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Hayes v. Florida
United States Supreme Court
470 U.S. 811 (1985)
Hayes (defendant) was a suspect in a burglary-rape. After the police pulled a latent fingerprint from the victim’s bedroom door, the police went to Hayes’s home and spoke to him on the front porch. The officers told Hayes that he could voluntarily accompany them to the police station to be fingerprinted, or he would be arrested. After initially refusing, Hayes consented to go to the station because he did not want to be arrested. At the station, Hayes was fingerprinted, and his fingerprints matched the one from the victim’s bedroom. Hayes was formally arrested and charged with burglary and sexual assault. Prior to trial, Hayes filed a motion to suppress his fingerprints taken at the police station, claiming that the fingerprints were fruit of an illegal detention. The trial court denied the motion. Hayes was convicted, and the Florida District Court of Appeal affirmed. The United States Supreme Court granted certiorari.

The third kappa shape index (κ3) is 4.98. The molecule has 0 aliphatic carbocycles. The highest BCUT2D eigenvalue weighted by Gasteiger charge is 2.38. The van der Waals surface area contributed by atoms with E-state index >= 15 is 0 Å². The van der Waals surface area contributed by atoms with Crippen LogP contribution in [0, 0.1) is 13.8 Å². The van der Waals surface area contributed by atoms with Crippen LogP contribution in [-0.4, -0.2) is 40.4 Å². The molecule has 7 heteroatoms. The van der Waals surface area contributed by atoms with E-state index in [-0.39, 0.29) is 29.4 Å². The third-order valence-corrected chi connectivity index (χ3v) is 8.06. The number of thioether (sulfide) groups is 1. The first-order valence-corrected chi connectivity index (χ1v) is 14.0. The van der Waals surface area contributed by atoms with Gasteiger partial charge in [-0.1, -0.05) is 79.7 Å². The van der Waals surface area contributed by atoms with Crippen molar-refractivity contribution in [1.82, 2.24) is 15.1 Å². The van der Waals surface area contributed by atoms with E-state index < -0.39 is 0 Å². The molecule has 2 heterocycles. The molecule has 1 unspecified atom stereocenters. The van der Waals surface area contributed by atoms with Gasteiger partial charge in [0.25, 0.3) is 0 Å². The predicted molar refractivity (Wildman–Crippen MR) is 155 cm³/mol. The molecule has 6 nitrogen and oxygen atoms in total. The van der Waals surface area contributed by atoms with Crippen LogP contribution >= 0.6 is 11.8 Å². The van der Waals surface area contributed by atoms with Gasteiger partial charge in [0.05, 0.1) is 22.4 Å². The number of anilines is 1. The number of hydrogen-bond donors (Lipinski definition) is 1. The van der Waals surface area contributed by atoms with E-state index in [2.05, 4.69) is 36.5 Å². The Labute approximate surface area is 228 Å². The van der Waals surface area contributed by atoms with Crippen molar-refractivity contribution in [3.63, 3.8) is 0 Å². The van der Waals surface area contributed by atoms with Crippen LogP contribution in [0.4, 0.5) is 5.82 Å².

Rule of Law
Holding and Reasoning (White, J.)
Concurrence (Brennan, J.)
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